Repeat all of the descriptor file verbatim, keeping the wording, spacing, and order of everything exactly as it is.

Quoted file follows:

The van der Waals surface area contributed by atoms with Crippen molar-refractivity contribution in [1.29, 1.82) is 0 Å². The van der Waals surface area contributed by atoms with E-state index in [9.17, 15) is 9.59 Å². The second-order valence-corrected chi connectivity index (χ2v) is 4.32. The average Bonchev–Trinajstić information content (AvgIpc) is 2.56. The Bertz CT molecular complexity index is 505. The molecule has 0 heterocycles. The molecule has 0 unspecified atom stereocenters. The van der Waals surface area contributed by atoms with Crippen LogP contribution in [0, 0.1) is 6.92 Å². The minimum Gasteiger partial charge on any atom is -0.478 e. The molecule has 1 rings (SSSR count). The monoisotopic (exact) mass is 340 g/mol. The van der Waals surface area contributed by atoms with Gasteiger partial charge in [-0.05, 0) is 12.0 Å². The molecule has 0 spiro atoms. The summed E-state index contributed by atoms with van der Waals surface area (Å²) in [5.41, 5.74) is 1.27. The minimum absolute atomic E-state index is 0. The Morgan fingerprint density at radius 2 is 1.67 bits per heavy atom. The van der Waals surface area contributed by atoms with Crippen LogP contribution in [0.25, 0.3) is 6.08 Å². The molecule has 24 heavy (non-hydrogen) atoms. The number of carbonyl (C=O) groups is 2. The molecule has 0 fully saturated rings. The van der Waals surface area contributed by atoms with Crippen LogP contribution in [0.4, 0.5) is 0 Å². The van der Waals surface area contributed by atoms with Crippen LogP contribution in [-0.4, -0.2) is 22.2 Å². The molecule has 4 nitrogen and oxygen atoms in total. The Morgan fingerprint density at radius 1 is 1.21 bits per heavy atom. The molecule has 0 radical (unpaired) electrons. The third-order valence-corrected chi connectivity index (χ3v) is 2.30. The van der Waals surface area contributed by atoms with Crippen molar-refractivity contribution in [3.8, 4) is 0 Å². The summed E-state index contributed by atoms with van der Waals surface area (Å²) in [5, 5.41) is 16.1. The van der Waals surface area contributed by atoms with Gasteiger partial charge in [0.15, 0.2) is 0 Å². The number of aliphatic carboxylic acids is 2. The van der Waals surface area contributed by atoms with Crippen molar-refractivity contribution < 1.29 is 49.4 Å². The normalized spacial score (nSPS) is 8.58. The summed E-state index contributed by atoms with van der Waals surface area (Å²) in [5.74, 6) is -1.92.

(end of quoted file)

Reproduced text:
The van der Waals surface area contributed by atoms with Crippen molar-refractivity contribution in [1.29, 1.82) is 0 Å². The van der Waals surface area contributed by atoms with E-state index in [9.17, 15) is 9.59 Å². The second-order valence-corrected chi connectivity index (χ2v) is 4.32. The average Bonchev–Trinajstić information content (AvgIpc) is 2.56. The Bertz CT molecular complexity index is 505. The molecule has 0 heterocycles. The molecule has 0 unspecified atom stereocenters. The van der Waals surface area contributed by atoms with Crippen LogP contribution in [0, 0.1) is 6.92 Å². The minimum Gasteiger partial charge on any atom is -0.478 e. The molecule has 1 rings (SSSR count). The monoisotopic (exact) mass is 340 g/mol. The van der Waals surface area contributed by atoms with Gasteiger partial charge in [-0.05, 0) is 12.0 Å². The molecule has 0 spiro atoms. The summed E-state index contributed by atoms with van der Waals surface area (Å²) in [5.41, 5.74) is 1.27. The minimum absolute atomic E-state index is 0. The Morgan fingerprint density at radius 2 is 1.67 bits per heavy atom. The van der Waals surface area contributed by atoms with Crippen LogP contribution in [0.25, 0.3) is 6.08 Å². The molecule has 24 heavy (non-hydrogen) atoms. The number of carbonyl (C=O) groups is 2. The molecule has 0 fully saturated rings. The van der Waals surface area contributed by atoms with Crippen LogP contribution in [0.4, 0.5) is 0 Å². The van der Waals surface area contributed by atoms with Crippen LogP contribution in [-0.4, -0.2) is 22.2 Å². The molecule has 4 nitrogen and oxygen atoms in total. The Morgan fingerprint density at radius 1 is 1.21 bits per heavy atom. The molecule has 0 radical (unpaired) electrons. The third-order valence-corrected chi connectivity index (χ3v) is 2.30. The van der Waals surface area contributed by atoms with Crippen molar-refractivity contribution in [3.8, 4) is 0 Å². The summed E-state index contributed by atoms with van der Waals surface area (Å²) in [5, 5.41) is 16.1. The van der Waals surface area contributed by atoms with Gasteiger partial charge in [0.15, 0.2) is 0 Å². The number of aliphatic carboxylic acids is 2. The van der Waals surface area contributed by atoms with Crippen molar-refractivity contribution < 1.29 is 49.4 Å². The normalized spacial score (nSPS) is 8.58. The summed E-state index contributed by atoms with van der Waals surface area (Å²) in [5.74, 6) is -1.92.